y k e e e e rs ay ve ve as ic er nu Av Av Av be gl w dw tA tA .N s ve m th ou rs rs nd Bo oa St bu D ha tA gh Fi Fi & co Br & C rs Ei um h & Se Fi ol 5t 14 G St k ar .M s th 14 St th 94 re St & et th 77 St rd 23 St h 5t 11 & et re Fr h 6t 11 &

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Office of the Manhattan Borough President Scott M. Stringer

RECOMMENDATIONS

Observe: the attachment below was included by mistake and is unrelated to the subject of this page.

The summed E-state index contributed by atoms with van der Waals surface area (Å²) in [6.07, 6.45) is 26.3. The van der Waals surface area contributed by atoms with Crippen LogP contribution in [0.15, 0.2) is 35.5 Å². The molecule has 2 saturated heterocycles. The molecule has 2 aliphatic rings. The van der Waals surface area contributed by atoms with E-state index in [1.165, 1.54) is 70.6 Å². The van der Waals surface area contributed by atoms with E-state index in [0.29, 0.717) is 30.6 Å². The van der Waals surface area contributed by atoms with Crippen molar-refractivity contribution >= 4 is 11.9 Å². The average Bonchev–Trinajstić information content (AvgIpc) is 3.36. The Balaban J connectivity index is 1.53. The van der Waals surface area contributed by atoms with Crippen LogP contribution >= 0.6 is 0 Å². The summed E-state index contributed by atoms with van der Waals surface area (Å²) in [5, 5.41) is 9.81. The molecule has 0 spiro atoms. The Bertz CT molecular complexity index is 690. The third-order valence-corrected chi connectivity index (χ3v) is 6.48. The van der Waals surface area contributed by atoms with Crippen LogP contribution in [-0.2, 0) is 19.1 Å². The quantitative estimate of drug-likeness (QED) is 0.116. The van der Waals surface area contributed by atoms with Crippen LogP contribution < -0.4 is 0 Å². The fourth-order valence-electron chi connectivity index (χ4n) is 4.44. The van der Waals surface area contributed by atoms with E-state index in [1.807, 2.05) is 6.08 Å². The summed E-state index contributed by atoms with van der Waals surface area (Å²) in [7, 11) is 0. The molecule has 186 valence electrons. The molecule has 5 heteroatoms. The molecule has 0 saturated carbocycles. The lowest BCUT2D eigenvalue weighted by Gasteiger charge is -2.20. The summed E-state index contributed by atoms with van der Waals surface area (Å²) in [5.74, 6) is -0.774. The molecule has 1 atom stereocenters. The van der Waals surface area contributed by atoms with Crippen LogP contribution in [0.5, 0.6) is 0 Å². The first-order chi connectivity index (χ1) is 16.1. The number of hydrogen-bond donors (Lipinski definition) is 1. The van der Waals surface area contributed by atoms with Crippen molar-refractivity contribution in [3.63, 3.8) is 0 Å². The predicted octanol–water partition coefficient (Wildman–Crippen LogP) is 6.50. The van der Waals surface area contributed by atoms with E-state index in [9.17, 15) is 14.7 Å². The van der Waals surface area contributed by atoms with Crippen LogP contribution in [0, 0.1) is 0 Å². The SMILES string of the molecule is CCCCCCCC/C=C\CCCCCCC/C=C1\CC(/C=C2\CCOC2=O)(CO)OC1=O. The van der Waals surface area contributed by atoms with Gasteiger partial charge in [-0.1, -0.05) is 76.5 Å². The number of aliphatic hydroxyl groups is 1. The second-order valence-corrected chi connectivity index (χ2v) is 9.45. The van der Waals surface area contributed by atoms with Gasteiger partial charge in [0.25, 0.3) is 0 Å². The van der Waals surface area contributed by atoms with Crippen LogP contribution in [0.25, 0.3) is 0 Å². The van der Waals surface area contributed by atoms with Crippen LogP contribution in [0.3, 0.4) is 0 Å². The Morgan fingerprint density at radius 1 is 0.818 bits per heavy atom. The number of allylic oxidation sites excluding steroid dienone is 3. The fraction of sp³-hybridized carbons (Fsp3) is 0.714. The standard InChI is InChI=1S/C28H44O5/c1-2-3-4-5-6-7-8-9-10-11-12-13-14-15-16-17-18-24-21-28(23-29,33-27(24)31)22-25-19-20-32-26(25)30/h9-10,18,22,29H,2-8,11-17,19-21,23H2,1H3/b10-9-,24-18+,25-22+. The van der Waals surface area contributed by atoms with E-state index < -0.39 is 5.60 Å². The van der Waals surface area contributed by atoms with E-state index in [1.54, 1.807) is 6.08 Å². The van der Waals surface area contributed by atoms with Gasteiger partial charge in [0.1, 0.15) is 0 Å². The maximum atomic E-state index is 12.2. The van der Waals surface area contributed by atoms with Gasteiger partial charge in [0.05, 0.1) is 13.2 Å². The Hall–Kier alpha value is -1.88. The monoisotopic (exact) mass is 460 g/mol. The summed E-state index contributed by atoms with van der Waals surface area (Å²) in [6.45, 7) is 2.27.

In order to reduce the number of bike lane blockages and improve cyclist safety, the Borough President is making the following recommendations: 1. Increase enforcement against motorists who drive in or obstruct bike lanes. Of the criteria surveyed, the most significant threat to bike lane safety is misuse of the lanes by motor vehicles. Surveyors noted dangerous obstructions ranging from cars doubleparked in lanes to potentially life threatening incidents such as cars using unprotected bike lanes to pass other vehicles – and cutting off cyclists in the process. Currently, the fine for blocking a bike lane is $115. However, there needs to be significantly increased enforcement and ticketing of vehicles that abuse lanes. During the 22 hour survey period, over 275 motor vehicle blockages were noted but only two tickets were observed being issued. The City should pilot a dedicated bike lane patrol. A bike patrol would strategically place traffic enforcement agents on bicycles to patrol bike lane blockages, improper cycling, and other infractions. Placing traffic enforcement agents on bicycles would allow for rapid responses to blockages compared to agents on foot. [Additionally, this policy change would provide agents with the same incentives to keep bicycle lanes clear as officers in police cars have to maintain traffic safety.] 2. Enhanced street signage for cyclists, pedestrians and vehicles. Observers noted some signage in their survey areas; however, ample room for improvement exists. Specifically, DOT should provide enhanced road signage to mitigate wrong way bicycling in bike lanes and on roads, motor vehicles traveling through or encroaching upon bike lanes, and additional yield to pedestrian signs. 3. Taxi Cab Public Awareness Campaign on Dooring. Dooring (the act of hitting a cyclist with an open car door) is one of the most frequent cyclist complaints. The sudden nature of these collisions creates an especially dangerous environment for cyclists as well as passengers exiting vehicles. DOT has indicated that it plans to launch a public awareness campaign to address bike safety issues across the City. The Taxi and Limousine Commission should follow suit and launch a similar public education campaign in yellow taxis and livery cars in order to prevent injuries to cyclists caused by dooring in TLC vehicles. 4. Reserve parking spots for deliveries along commercial streets to discourage potential bike lane blockages. Currently, parking spaces adjacent to protected bike lanes provide parking on a first come, first serve basis. A lack of designated parking for deliveries exacerbates bike lane blockages. To remedy this problem, DOT should designate delivery only parking spaces in protected bike lanes with appropriately placed curb cuts to minimize the necessity to pull dollies and hand carts through bike lanes.